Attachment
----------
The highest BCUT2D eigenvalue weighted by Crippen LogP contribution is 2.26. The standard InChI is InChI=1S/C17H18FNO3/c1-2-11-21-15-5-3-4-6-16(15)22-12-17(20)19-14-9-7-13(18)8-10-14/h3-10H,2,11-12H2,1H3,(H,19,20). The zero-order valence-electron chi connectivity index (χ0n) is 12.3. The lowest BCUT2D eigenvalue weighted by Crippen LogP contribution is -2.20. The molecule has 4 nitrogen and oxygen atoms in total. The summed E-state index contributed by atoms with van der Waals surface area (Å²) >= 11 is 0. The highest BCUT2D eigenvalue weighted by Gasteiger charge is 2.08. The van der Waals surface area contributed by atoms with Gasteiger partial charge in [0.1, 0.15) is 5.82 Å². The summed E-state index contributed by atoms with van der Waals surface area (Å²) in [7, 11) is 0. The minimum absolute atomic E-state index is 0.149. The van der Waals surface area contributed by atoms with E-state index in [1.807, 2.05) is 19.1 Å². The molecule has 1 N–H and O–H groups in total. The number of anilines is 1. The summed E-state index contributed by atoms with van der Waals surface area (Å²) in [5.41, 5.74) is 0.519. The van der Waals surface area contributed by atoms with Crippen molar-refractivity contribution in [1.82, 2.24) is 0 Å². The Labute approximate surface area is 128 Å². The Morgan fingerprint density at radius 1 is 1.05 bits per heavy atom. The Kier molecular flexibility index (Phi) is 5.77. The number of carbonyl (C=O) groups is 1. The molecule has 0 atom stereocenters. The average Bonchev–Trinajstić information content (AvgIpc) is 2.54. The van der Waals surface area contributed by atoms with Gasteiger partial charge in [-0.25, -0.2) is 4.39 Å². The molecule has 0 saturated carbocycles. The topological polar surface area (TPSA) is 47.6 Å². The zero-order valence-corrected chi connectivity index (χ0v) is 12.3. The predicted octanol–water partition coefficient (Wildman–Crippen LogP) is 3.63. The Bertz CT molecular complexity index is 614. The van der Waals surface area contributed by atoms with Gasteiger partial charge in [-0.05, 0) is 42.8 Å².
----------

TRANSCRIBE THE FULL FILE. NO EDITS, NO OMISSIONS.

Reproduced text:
The highest BCUT2D eigenvalue weighted by Crippen LogP contribution is 2.26. The standard InChI is InChI=1S/C17H18FNO3/c1-2-11-21-15-5-3-4-6-16(15)22-12-17(20)19-14-9-7-13(18)8-10-14/h3-10H,2,11-12H2,1H3,(H,19,20). The zero-order valence-electron chi connectivity index (χ0n) is 12.3. The lowest BCUT2D eigenvalue weighted by Crippen LogP contribution is -2.20. The molecule has 4 nitrogen and oxygen atoms in total. The summed E-state index contributed by atoms with van der Waals surface area (Å²) >= 11 is 0. The highest BCUT2D eigenvalue weighted by Gasteiger charge is 2.08. The van der Waals surface area contributed by atoms with Gasteiger partial charge in [0.1, 0.15) is 5.82 Å². The summed E-state index contributed by atoms with van der Waals surface area (Å²) in [7, 11) is 0. The minimum absolute atomic E-state index is 0.149. The van der Waals surface area contributed by atoms with E-state index in [1.807, 2.05) is 19.1 Å². The molecule has 1 N–H and O–H groups in total. The number of anilines is 1. The summed E-state index contributed by atoms with van der Waals surface area (Å²) in [5.41, 5.74) is 0.519. The van der Waals surface area contributed by atoms with Crippen molar-refractivity contribution in [1.82, 2.24) is 0 Å². The Labute approximate surface area is 128 Å². The Morgan fingerprint density at radius 1 is 1.05 bits per heavy atom. The Kier molecular flexibility index (Phi) is 5.77. The number of carbonyl (C=O) groups is 1. The molecule has 0 atom stereocenters. The average Bonchev–Trinajstić information content (AvgIpc) is 2.54. The van der Waals surface area contributed by atoms with Gasteiger partial charge in [-0.25, -0.2) is 4.39 Å². The molecule has 0 saturated carbocycles. The topological polar surface area (TPSA) is 47.6 Å². The zero-order valence-corrected chi connectivity index (χ0v) is 12.3. The predicted octanol–water partition coefficient (Wildman–Crippen LogP) is 3.63. The Bertz CT molecular complexity index is 614. The van der Waals surface area contributed by atoms with Gasteiger partial charge in [-0.05, 0) is 42.8 Å².